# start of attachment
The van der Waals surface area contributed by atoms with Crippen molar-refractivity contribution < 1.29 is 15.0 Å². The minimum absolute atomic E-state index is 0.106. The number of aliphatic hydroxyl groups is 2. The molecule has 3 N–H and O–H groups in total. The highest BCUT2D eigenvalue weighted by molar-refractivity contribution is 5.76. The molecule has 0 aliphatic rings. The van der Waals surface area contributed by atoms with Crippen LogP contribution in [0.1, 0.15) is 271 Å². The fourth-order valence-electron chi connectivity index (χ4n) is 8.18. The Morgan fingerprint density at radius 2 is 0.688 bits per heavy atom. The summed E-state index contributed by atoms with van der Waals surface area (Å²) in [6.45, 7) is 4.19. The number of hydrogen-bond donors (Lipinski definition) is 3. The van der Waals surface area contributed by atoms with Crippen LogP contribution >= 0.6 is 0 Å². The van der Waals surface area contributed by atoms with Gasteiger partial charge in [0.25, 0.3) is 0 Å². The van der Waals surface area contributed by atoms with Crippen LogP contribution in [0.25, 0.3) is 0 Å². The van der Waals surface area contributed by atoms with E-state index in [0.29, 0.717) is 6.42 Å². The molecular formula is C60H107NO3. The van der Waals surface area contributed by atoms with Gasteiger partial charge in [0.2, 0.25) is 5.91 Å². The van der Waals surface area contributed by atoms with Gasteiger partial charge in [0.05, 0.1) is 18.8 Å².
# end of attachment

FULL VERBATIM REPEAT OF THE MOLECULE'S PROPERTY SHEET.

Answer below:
The van der Waals surface area contributed by atoms with Crippen molar-refractivity contribution < 1.29 is 15.0 Å². The minimum absolute atomic E-state index is 0.106. The number of aliphatic hydroxyl groups is 2. The molecule has 3 N–H and O–H groups in total. The highest BCUT2D eigenvalue weighted by molar-refractivity contribution is 5.76. The molecule has 0 aliphatic rings. The van der Waals surface area contributed by atoms with Crippen LogP contribution in [0.1, 0.15) is 271 Å². The fourth-order valence-electron chi connectivity index (χ4n) is 8.18. The Morgan fingerprint density at radius 2 is 0.688 bits per heavy atom. The summed E-state index contributed by atoms with van der Waals surface area (Å²) in [6.45, 7) is 4.19. The number of hydrogen-bond donors (Lipinski definition) is 3. The van der Waals surface area contributed by atoms with Crippen LogP contribution >= 0.6 is 0 Å². The van der Waals surface area contributed by atoms with Gasteiger partial charge in [0.25, 0.3) is 0 Å². The van der Waals surface area contributed by atoms with Crippen LogP contribution in [0.25, 0.3) is 0 Å². The van der Waals surface area contributed by atoms with E-state index in [0.29, 0.717) is 6.42 Å². The molecular formula is C60H107NO3. The van der Waals surface area contributed by atoms with Gasteiger partial charge in [0.2, 0.25) is 5.91 Å². The van der Waals surface area contributed by atoms with Gasteiger partial charge in [0.05, 0.1) is 18.8 Å².